Woodstock takes first step to help tenants
City passes new property maintenance ordinance
WOODSTOCK – A group of disgruntled tenants say a new property maintenance ordinance passed by city council members Tuesday adds a “tool” to their arsenal in fighting negligent and law-bending landlords.
But, city officials say, the complaint-based nature of the ordinance means those tenants will need to speak up about their issues – a difficult proposition for renters fearful of a bad situation getting worse, leaders of the tenant group have said.
“We know that this is not intended to be a cure-all, but we feel that it’s a good first step,” said Patrick Rozhon, who represented the group at Tuesday’s meeting.
Woodstock adopted the International Property Maintenance Code, an ordinance in place in Crystal Lake, Algonquin, Huntley, McHenry and several other county municipalities.
The code, according to a memo from city officials, provides standards that will “ensure that buildings are sanitary and fit for occupancy, and will not jeopardize local property values or residential quality of life.”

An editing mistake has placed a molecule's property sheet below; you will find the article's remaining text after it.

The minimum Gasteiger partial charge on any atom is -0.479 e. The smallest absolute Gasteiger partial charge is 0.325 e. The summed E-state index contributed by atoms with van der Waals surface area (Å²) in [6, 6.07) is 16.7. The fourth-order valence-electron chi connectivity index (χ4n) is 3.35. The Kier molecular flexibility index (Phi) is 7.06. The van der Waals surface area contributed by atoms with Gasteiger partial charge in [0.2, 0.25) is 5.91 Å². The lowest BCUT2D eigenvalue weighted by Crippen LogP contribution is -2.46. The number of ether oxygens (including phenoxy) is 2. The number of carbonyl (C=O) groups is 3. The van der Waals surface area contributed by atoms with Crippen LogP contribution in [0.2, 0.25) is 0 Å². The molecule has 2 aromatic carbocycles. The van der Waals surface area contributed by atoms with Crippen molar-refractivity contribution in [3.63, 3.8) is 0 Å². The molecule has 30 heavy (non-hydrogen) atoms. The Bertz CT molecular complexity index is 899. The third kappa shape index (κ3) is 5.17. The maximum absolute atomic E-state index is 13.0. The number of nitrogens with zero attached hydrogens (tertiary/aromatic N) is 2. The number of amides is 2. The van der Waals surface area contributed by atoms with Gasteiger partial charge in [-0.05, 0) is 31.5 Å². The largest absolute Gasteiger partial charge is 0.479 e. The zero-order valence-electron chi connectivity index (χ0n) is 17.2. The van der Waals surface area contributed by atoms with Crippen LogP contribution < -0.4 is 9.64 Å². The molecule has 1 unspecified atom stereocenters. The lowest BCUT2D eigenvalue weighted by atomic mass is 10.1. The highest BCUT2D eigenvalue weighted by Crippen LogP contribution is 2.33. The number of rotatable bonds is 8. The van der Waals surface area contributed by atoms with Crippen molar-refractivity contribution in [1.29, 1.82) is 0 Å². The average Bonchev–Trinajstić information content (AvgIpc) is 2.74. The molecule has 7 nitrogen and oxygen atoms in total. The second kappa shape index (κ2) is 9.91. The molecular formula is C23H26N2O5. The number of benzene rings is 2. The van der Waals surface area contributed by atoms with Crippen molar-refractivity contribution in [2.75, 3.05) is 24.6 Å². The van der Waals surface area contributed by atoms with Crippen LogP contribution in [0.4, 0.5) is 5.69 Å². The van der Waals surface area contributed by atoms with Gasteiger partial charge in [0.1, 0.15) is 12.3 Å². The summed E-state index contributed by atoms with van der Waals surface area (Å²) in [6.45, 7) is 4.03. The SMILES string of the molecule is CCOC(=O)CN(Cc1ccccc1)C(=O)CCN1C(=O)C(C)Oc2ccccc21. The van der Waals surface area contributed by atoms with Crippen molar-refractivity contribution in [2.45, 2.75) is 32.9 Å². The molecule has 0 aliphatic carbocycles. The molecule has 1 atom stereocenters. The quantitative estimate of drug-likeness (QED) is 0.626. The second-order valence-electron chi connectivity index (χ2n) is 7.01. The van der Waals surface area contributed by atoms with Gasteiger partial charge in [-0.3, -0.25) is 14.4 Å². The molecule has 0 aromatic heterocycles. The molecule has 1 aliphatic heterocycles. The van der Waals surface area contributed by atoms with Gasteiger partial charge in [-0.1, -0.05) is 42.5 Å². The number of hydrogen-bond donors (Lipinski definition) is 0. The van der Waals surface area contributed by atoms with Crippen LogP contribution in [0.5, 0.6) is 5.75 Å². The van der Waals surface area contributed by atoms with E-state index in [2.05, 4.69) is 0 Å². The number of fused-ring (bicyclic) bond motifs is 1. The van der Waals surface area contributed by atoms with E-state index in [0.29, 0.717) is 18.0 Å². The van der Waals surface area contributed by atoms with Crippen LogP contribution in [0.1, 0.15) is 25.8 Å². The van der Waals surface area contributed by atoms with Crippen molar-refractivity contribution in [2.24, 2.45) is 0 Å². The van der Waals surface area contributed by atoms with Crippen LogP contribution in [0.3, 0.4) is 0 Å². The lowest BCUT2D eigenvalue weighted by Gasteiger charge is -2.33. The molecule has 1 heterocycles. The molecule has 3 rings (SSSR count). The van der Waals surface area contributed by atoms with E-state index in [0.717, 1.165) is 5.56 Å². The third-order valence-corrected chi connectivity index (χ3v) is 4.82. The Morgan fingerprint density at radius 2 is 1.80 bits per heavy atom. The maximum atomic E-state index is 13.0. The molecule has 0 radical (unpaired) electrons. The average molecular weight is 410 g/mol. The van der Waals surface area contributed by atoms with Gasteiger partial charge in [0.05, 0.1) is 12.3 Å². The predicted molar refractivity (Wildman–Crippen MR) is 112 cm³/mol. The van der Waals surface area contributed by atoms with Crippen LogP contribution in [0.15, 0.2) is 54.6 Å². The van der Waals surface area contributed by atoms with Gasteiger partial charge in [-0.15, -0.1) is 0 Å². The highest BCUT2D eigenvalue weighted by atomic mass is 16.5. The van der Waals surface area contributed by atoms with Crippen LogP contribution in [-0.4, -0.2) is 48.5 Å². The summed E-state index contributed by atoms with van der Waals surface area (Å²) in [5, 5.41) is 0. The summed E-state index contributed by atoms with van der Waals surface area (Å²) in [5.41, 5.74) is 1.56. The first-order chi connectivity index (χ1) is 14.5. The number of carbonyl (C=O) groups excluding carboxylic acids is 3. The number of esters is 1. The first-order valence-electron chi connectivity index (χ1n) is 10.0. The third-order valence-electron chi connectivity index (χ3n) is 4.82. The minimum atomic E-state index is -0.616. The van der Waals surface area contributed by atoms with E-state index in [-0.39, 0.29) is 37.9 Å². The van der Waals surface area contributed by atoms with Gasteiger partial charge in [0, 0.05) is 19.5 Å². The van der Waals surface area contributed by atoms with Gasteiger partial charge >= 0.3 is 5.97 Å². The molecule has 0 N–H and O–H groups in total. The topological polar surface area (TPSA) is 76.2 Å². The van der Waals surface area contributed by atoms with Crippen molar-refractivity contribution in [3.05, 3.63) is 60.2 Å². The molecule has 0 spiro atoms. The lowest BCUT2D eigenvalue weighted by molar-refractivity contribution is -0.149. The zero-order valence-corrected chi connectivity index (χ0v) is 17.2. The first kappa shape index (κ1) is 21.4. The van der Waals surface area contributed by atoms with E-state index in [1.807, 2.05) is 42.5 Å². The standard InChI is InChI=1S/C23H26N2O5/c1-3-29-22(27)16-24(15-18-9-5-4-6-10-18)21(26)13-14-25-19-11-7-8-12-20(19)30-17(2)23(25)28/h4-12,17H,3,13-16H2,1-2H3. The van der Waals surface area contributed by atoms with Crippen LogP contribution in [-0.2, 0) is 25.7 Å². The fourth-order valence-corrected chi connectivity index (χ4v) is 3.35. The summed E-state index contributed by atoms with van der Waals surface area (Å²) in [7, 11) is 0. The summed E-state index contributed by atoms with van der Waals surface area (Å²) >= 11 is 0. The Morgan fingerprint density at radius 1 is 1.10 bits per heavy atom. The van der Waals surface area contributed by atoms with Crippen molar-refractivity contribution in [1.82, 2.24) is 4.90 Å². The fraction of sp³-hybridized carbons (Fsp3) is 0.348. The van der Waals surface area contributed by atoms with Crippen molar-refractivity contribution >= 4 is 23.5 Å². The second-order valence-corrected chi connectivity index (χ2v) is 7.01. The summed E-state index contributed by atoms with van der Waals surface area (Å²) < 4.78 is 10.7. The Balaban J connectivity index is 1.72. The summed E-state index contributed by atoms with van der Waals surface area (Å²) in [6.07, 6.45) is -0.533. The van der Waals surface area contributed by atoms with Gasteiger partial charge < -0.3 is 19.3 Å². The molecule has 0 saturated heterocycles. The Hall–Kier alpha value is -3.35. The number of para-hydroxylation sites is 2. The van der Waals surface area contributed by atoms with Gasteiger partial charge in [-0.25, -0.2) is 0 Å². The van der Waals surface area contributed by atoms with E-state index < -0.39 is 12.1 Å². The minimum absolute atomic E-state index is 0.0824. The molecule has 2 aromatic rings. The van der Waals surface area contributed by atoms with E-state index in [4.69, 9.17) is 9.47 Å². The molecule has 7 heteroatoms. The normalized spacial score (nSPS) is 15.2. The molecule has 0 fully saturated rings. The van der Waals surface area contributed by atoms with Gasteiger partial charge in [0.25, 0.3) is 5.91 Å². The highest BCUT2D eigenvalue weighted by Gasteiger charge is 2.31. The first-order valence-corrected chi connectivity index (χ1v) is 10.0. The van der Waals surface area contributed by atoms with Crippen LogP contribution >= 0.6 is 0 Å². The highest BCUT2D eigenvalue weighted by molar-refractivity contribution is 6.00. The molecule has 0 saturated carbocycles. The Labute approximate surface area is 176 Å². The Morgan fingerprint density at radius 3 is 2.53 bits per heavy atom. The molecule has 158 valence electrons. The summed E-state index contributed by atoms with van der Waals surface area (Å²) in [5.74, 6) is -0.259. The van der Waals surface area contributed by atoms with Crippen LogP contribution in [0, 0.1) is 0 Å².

Several council members raised concerns about the fairness of how the ordinance would be enforced. Councilman Mark Saladin said he was concerned that neighbors would use the code to further petty, neighborly disputes.
“We look at it as a common sense code of enforcement,” Community & Economic Development Director Cort Carlson responded. “It would be up to the city inspector to determine whether it truly is a safety or health issue, or it becomes more of a civil issue with two residents.”
Rozhon and others originally spoke to council members in mid-September, detailing mold, sewage, flooding and roof issues at their current and previously rented residences. They called for help from the city to deal with landlords they said bullied them and neglected their needs.